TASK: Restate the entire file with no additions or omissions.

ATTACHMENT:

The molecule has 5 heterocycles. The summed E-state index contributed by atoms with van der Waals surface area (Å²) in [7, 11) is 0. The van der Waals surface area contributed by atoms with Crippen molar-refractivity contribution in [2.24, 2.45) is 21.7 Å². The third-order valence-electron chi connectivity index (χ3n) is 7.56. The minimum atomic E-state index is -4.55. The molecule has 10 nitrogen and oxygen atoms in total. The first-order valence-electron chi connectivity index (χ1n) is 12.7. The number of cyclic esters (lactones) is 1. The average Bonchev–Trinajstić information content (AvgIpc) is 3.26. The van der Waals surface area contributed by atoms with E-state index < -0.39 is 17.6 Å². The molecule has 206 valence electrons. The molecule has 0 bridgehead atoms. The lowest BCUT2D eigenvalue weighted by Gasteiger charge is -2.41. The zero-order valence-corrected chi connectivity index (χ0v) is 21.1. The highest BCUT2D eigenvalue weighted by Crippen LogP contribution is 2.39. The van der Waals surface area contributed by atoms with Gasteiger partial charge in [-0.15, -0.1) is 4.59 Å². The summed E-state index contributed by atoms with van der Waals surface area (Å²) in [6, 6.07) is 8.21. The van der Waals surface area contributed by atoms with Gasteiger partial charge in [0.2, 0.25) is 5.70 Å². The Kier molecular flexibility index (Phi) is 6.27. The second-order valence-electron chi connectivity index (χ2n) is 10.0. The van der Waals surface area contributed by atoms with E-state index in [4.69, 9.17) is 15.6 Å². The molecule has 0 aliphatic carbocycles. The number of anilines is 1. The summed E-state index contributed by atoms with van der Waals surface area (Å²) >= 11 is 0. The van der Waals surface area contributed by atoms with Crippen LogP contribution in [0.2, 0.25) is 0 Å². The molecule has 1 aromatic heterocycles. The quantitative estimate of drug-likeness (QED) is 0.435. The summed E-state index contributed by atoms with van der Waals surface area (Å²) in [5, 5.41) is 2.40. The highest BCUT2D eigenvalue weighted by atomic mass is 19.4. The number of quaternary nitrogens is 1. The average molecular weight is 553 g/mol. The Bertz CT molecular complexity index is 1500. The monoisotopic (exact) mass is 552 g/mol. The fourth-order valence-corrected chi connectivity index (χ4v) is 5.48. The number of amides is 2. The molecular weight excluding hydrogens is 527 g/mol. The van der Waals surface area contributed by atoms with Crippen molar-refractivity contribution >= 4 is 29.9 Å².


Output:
The molecule has 5 heterocycles. The summed E-state index contributed by atoms with van der Waals surface area (Å²) in [7, 11) is 0. The van der Waals surface area contributed by atoms with Crippen molar-refractivity contribution in [2.24, 2.45) is 21.7 Å². The third-order valence-electron chi connectivity index (χ3n) is 7.56. The minimum atomic E-state index is -4.55. The molecule has 10 nitrogen and oxygen atoms in total. The first-order valence-electron chi connectivity index (χ1n) is 12.7. The number of cyclic esters (lactones) is 1. The average Bonchev–Trinajstić information content (AvgIpc) is 3.26. The van der Waals surface area contributed by atoms with E-state index < -0.39 is 17.6 Å². The molecule has 206 valence electrons. The molecule has 0 bridgehead atoms. The lowest BCUT2D eigenvalue weighted by Gasteiger charge is -2.41. The zero-order valence-corrected chi connectivity index (χ0v) is 21.1. The highest BCUT2D eigenvalue weighted by Crippen LogP contribution is 2.39. The van der Waals surface area contributed by atoms with Gasteiger partial charge in [-0.15, -0.1) is 4.59 Å². The summed E-state index contributed by atoms with van der Waals surface area (Å²) in [6, 6.07) is 8.21. The van der Waals surface area contributed by atoms with Gasteiger partial charge in [0.2, 0.25) is 5.70 Å². The Kier molecular flexibility index (Phi) is 6.27. The second-order valence-electron chi connectivity index (χ2n) is 10.0. The van der Waals surface area contributed by atoms with E-state index in [4.69, 9.17) is 15.6 Å². The molecule has 0 aliphatic carbocycles. The number of anilines is 1. The summed E-state index contributed by atoms with van der Waals surface area (Å²) >= 11 is 0. The van der Waals surface area contributed by atoms with Crippen LogP contribution in [0.2, 0.25) is 0 Å². The molecule has 1 aromatic heterocycles. The quantitative estimate of drug-likeness (QED) is 0.435. The summed E-state index contributed by atoms with van der Waals surface area (Å²) in [5, 5.41) is 2.40. The highest BCUT2D eigenvalue weighted by atomic mass is 19.4. The number of quaternary nitrogens is 1. The average molecular weight is 553 g/mol. The Bertz CT molecular complexity index is 1500. The monoisotopic (exact) mass is 552 g/mol. The fourth-order valence-corrected chi connectivity index (χ4v) is 5.48. The number of amides is 2. The molecular weight excluding hydrogens is 527 g/mol. The van der Waals surface area contributed by atoms with Crippen molar-refractivity contribution >= 4 is 29.9 Å².